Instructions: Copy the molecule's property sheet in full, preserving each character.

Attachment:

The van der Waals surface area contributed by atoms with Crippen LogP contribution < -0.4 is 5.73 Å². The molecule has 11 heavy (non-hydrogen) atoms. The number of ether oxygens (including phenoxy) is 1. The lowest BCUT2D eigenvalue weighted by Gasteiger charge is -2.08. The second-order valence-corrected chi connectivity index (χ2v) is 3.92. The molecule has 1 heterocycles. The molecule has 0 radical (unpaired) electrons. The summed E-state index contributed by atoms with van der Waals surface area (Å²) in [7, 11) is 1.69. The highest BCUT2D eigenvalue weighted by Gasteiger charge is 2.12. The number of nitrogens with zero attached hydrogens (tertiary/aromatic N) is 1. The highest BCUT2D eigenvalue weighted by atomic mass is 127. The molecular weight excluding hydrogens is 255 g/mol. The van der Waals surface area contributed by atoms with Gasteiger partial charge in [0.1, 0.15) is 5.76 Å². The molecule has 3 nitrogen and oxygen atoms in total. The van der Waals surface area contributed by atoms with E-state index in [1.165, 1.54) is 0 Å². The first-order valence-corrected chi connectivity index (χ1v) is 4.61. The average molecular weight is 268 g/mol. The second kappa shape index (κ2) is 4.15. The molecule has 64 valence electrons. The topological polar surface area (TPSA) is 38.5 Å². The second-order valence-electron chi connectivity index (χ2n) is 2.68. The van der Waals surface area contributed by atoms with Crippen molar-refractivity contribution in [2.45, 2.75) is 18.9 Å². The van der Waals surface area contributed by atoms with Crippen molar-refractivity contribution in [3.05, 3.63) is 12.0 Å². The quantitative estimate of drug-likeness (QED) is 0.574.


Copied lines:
The van der Waals surface area contributed by atoms with Crippen LogP contribution < -0.4 is 5.73 Å². The molecule has 11 heavy (non-hydrogen) atoms. The number of ether oxygens (including phenoxy) is 1. The lowest BCUT2D eigenvalue weighted by Gasteiger charge is -2.08. The second-order valence-corrected chi connectivity index (χ2v) is 3.92. The molecule has 1 heterocycles. The molecule has 0 radical (unpaired) electrons. The summed E-state index contributed by atoms with van der Waals surface area (Å²) in [7, 11) is 1.69. The highest BCUT2D eigenvalue weighted by Gasteiger charge is 2.12. The number of nitrogens with zero attached hydrogens (tertiary/aromatic N) is 1. The highest BCUT2D eigenvalue weighted by atomic mass is 127. The molecular weight excluding hydrogens is 255 g/mol. The van der Waals surface area contributed by atoms with Gasteiger partial charge in [0.1, 0.15) is 5.76 Å². The molecule has 3 nitrogen and oxygen atoms in total. The van der Waals surface area contributed by atoms with E-state index in [1.165, 1.54) is 0 Å². The first-order valence-corrected chi connectivity index (χ1v) is 4.61. The average molecular weight is 268 g/mol. The second kappa shape index (κ2) is 4.15. The molecule has 64 valence electrons. The topological polar surface area (TPSA) is 38.5 Å². The second-order valence-electron chi connectivity index (χ2n) is 2.68. The van der Waals surface area contributed by atoms with Crippen molar-refractivity contribution in [2.45, 2.75) is 18.9 Å². The van der Waals surface area contributed by atoms with Crippen molar-refractivity contribution in [3.05, 3.63) is 12.0 Å². The quantitative estimate of drug-likeness (QED) is 0.574.